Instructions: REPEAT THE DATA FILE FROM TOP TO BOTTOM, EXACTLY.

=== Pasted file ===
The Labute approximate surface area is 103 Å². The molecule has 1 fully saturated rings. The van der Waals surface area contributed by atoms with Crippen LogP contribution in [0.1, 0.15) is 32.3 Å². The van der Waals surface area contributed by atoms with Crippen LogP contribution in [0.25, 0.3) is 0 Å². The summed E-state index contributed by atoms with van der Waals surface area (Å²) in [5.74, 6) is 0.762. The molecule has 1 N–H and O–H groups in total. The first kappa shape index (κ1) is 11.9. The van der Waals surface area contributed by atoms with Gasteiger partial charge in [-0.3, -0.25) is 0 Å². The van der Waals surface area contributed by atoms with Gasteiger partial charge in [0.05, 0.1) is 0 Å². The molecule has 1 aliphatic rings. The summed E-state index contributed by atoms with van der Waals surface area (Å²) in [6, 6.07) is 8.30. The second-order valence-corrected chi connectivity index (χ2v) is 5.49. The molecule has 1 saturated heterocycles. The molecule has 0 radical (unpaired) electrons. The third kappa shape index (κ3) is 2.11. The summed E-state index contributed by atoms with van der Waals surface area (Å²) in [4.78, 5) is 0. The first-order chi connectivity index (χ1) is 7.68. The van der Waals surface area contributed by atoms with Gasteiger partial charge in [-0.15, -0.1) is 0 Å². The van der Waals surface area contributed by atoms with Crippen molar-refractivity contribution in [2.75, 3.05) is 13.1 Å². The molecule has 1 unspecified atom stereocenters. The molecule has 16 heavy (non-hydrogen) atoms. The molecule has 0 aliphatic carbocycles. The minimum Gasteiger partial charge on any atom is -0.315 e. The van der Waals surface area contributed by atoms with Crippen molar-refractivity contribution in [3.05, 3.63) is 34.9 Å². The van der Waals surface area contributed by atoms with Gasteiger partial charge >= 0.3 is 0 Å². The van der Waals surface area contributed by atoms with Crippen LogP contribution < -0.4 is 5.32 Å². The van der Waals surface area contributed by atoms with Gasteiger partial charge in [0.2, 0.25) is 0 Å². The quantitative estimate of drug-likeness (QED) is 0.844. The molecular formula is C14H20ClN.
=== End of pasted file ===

The Labute approximate surface area is 103 Å². The molecule has 1 fully saturated rings. The van der Waals surface area contributed by atoms with Crippen LogP contribution in [0.1, 0.15) is 32.3 Å². The van der Waals surface area contributed by atoms with Crippen LogP contribution in [0.25, 0.3) is 0 Å². The summed E-state index contributed by atoms with van der Waals surface area (Å²) in [5.74, 6) is 0.762. The molecule has 1 N–H and O–H groups in total. The first kappa shape index (κ1) is 11.9. The van der Waals surface area contributed by atoms with Gasteiger partial charge in [-0.3, -0.25) is 0 Å². The van der Waals surface area contributed by atoms with Gasteiger partial charge in [0.05, 0.1) is 0 Å². The molecule has 1 aliphatic rings. The summed E-state index contributed by atoms with van der Waals surface area (Å²) in [6, 6.07) is 8.30. The second-order valence-corrected chi connectivity index (χ2v) is 5.49. The molecule has 1 saturated heterocycles. The molecule has 0 radical (unpaired) electrons. The third kappa shape index (κ3) is 2.11. The summed E-state index contributed by atoms with van der Waals surface area (Å²) in [4.78, 5) is 0. The first-order chi connectivity index (χ1) is 7.68. The van der Waals surface area contributed by atoms with Gasteiger partial charge in [-0.15, -0.1) is 0 Å². The van der Waals surface area contributed by atoms with Crippen molar-refractivity contribution in [2.75, 3.05) is 13.1 Å². The molecule has 1 unspecified atom stereocenters. The molecule has 16 heavy (non-hydrogen) atoms. The molecule has 0 aliphatic carbocycles. The minimum Gasteiger partial charge on any atom is -0.315 e. The van der Waals surface area contributed by atoms with Crippen molar-refractivity contribution in [3.05, 3.63) is 34.9 Å². The van der Waals surface area contributed by atoms with Gasteiger partial charge >= 0.3 is 0 Å². The van der Waals surface area contributed by atoms with Crippen LogP contribution < -0.4 is 5.32 Å². The van der Waals surface area contributed by atoms with Gasteiger partial charge in [0.2, 0.25) is 0 Å². The quantitative estimate of drug-likeness (QED) is 0.844. The molecular formula is C14H20ClN.